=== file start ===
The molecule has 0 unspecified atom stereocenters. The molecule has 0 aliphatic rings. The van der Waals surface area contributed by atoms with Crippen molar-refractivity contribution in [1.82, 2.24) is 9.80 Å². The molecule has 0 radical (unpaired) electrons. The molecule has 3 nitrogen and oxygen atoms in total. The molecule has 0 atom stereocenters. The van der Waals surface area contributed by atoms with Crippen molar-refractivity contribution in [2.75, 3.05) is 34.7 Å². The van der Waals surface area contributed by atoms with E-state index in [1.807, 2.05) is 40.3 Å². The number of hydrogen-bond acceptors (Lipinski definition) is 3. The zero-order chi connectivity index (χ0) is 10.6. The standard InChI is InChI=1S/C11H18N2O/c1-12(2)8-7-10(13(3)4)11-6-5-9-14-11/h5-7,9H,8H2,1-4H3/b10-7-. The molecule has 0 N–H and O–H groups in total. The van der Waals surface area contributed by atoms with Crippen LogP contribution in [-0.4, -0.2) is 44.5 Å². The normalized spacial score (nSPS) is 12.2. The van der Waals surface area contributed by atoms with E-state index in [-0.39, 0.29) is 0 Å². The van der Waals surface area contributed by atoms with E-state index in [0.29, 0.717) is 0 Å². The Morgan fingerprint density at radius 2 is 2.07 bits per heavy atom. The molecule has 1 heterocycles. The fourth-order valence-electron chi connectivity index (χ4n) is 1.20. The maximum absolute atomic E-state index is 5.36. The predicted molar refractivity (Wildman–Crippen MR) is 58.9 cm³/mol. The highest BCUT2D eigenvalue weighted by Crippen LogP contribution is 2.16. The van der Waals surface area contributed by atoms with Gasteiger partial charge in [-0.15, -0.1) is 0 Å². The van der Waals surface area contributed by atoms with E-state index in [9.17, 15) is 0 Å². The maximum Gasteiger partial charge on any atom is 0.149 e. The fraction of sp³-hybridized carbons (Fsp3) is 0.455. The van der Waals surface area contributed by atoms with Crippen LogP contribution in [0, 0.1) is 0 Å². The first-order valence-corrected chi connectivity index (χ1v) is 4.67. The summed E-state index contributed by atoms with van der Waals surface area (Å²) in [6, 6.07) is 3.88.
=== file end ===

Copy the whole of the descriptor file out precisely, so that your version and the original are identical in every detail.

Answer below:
The molecule has 0 unspecified atom stereocenters. The molecule has 0 aliphatic rings. The van der Waals surface area contributed by atoms with Crippen molar-refractivity contribution in [1.82, 2.24) is 9.80 Å². The molecule has 0 radical (unpaired) electrons. The molecule has 3 nitrogen and oxygen atoms in total. The molecule has 0 atom stereocenters. The van der Waals surface area contributed by atoms with Crippen molar-refractivity contribution in [2.75, 3.05) is 34.7 Å². The van der Waals surface area contributed by atoms with E-state index in [1.807, 2.05) is 40.3 Å². The number of hydrogen-bond acceptors (Lipinski definition) is 3. The zero-order chi connectivity index (χ0) is 10.6. The standard InChI is InChI=1S/C11H18N2O/c1-12(2)8-7-10(13(3)4)11-6-5-9-14-11/h5-7,9H,8H2,1-4H3/b10-7-. The molecule has 0 N–H and O–H groups in total. The van der Waals surface area contributed by atoms with Crippen LogP contribution in [-0.4, -0.2) is 44.5 Å². The normalized spacial score (nSPS) is 12.2. The van der Waals surface area contributed by atoms with E-state index in [-0.39, 0.29) is 0 Å². The van der Waals surface area contributed by atoms with E-state index in [0.29, 0.717) is 0 Å². The Morgan fingerprint density at radius 2 is 2.07 bits per heavy atom. The molecule has 1 heterocycles. The fourth-order valence-electron chi connectivity index (χ4n) is 1.20. The maximum absolute atomic E-state index is 5.36. The predicted molar refractivity (Wildman–Crippen MR) is 58.9 cm³/mol. The highest BCUT2D eigenvalue weighted by Crippen LogP contribution is 2.16. The van der Waals surface area contributed by atoms with Gasteiger partial charge in [-0.15, -0.1) is 0 Å². The van der Waals surface area contributed by atoms with E-state index in [9.17, 15) is 0 Å². The maximum Gasteiger partial charge on any atom is 0.149 e. The fraction of sp³-hybridized carbons (Fsp3) is 0.455. The van der Waals surface area contributed by atoms with Crippen LogP contribution in [0, 0.1) is 0 Å². The first-order valence-corrected chi connectivity index (χ1v) is 4.67. The summed E-state index contributed by atoms with van der Waals surface area (Å²) in [6, 6.07) is 3.88.